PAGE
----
19th century French Comtoise/Morbier clock with decorated pine case, circa 1860-70.
An exceptional example of a “Comtoise” or “Morbier” Tall Case clock, this piece features a pine case hand-painted with a faux-grain made to look like light rosewood. The case was then hand-stenciled for additional decoration. The dial and pendulum were created through the repose technique, where brass sheets are hand-hammered or pressed into molds to create the intricate decorative details. The dial is enameled and includes a 31-day calendar and calendar hand. The clock chimes upon the hour, repeating 2 minutes later in case you missed counting the first chime sequence.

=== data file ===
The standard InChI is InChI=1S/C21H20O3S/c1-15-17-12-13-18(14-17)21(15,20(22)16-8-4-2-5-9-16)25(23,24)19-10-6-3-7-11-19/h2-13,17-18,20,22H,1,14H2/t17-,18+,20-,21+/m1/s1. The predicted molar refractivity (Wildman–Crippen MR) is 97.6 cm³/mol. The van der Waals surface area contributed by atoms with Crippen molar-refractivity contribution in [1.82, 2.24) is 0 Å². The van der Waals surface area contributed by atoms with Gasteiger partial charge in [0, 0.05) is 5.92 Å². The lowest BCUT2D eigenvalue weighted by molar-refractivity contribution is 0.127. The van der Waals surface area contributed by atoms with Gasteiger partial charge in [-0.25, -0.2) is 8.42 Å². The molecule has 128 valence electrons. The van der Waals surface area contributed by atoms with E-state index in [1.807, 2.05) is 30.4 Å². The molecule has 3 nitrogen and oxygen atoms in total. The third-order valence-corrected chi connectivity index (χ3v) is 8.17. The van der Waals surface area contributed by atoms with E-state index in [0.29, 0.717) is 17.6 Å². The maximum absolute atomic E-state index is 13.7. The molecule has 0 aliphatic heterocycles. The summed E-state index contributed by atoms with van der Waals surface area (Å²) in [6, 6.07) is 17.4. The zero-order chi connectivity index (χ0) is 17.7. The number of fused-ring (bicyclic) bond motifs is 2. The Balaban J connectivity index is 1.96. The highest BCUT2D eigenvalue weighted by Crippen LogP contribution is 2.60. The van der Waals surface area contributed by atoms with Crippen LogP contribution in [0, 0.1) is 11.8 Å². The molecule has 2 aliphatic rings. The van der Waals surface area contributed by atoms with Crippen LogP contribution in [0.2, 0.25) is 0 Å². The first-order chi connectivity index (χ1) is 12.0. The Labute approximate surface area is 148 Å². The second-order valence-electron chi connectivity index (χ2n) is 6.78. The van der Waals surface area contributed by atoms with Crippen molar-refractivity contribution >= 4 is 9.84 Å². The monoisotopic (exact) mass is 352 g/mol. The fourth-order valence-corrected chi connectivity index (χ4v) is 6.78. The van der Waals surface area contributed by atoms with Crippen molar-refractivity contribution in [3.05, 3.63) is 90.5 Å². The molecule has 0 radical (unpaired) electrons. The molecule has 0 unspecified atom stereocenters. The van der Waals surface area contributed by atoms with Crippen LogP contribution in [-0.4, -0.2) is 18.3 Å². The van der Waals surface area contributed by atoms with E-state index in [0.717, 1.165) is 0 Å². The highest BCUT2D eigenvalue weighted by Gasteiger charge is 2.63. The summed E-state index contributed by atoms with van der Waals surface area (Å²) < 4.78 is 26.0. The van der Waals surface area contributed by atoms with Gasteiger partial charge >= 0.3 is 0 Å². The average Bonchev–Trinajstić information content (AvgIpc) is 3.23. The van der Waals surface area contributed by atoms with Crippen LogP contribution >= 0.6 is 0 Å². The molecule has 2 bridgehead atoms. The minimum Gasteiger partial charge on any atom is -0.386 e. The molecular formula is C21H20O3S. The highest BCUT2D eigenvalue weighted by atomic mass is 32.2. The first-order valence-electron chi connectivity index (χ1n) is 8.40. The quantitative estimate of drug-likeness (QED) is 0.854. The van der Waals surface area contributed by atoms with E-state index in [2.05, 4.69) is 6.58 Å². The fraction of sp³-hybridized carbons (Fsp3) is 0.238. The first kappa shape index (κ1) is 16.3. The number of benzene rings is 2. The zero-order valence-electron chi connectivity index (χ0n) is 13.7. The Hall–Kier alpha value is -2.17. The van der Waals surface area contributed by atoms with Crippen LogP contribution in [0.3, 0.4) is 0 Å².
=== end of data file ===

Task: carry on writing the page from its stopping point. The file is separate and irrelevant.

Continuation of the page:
The one week time and strike movement on this clock is wonderful, and comes with an interesting story. The movements of “Comtoise” or “Morbier” clocks were produced in several small towns in the Jura Mountains within the Comte region of France. They were typically made by mountain herders during the winter months, when they were hunkered down passing the time by creating something they could sell. In the spring, they would come down to the markets with wheelbarrows or carts filled with the movements. The long pendulum shafts would often be collapsible to enable easy delivery. The herder’s clocks were referred to as “A Wag on the Wall”, as they consisted only of the movement, pendulum, weights and key. These elements could be hung on the wall as is, though many owners would commission a local cabinetmaker to build a case around it.